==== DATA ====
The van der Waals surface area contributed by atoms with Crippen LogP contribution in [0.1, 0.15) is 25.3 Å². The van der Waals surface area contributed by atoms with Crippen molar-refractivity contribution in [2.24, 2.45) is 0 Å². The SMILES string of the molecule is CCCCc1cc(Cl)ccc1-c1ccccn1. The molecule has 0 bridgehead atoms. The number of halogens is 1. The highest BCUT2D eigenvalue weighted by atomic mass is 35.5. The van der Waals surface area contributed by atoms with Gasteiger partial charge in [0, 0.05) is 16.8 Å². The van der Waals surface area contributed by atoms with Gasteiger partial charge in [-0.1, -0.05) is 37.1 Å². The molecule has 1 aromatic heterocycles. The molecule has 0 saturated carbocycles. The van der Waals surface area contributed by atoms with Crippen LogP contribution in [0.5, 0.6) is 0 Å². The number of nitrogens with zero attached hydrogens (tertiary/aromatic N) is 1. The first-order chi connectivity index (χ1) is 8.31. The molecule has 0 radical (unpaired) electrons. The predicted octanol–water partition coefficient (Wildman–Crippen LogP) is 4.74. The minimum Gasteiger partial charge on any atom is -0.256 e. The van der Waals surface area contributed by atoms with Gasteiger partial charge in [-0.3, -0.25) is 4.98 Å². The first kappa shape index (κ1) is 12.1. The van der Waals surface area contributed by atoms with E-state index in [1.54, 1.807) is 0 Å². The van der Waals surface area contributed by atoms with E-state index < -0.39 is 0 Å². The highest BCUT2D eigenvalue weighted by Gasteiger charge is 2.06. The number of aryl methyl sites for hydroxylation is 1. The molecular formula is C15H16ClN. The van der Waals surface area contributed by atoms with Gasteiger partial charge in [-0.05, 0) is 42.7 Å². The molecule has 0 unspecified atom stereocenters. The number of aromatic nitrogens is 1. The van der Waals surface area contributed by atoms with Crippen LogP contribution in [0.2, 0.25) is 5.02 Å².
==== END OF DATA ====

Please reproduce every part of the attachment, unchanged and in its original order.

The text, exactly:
The van der Waals surface area contributed by atoms with Crippen LogP contribution in [0.1, 0.15) is 25.3 Å². The van der Waals surface area contributed by atoms with Crippen molar-refractivity contribution in [2.24, 2.45) is 0 Å². The SMILES string of the molecule is CCCCc1cc(Cl)ccc1-c1ccccn1. The molecule has 0 bridgehead atoms. The number of halogens is 1. The highest BCUT2D eigenvalue weighted by atomic mass is 35.5. The van der Waals surface area contributed by atoms with Gasteiger partial charge in [0, 0.05) is 16.8 Å². The van der Waals surface area contributed by atoms with Gasteiger partial charge in [-0.1, -0.05) is 37.1 Å². The molecule has 1 aromatic heterocycles. The molecule has 0 saturated carbocycles. The van der Waals surface area contributed by atoms with Crippen LogP contribution in [0.5, 0.6) is 0 Å². The number of nitrogens with zero attached hydrogens (tertiary/aromatic N) is 1. The first-order chi connectivity index (χ1) is 8.31. The molecule has 0 radical (unpaired) electrons. The predicted octanol–water partition coefficient (Wildman–Crippen LogP) is 4.74. The minimum Gasteiger partial charge on any atom is -0.256 e. The van der Waals surface area contributed by atoms with Gasteiger partial charge in [-0.3, -0.25) is 4.98 Å². The first kappa shape index (κ1) is 12.1. The van der Waals surface area contributed by atoms with E-state index in [1.54, 1.807) is 0 Å². The van der Waals surface area contributed by atoms with E-state index < -0.39 is 0 Å². The highest BCUT2D eigenvalue weighted by Gasteiger charge is 2.06. The number of aryl methyl sites for hydroxylation is 1. The molecular formula is C15H16ClN. The van der Waals surface area contributed by atoms with Gasteiger partial charge in [-0.05, 0) is 42.7 Å². The molecule has 0 unspecified atom stereocenters. The number of aromatic nitrogens is 1. The van der Waals surface area contributed by atoms with Crippen LogP contribution in [0.2, 0.25) is 5.02 Å².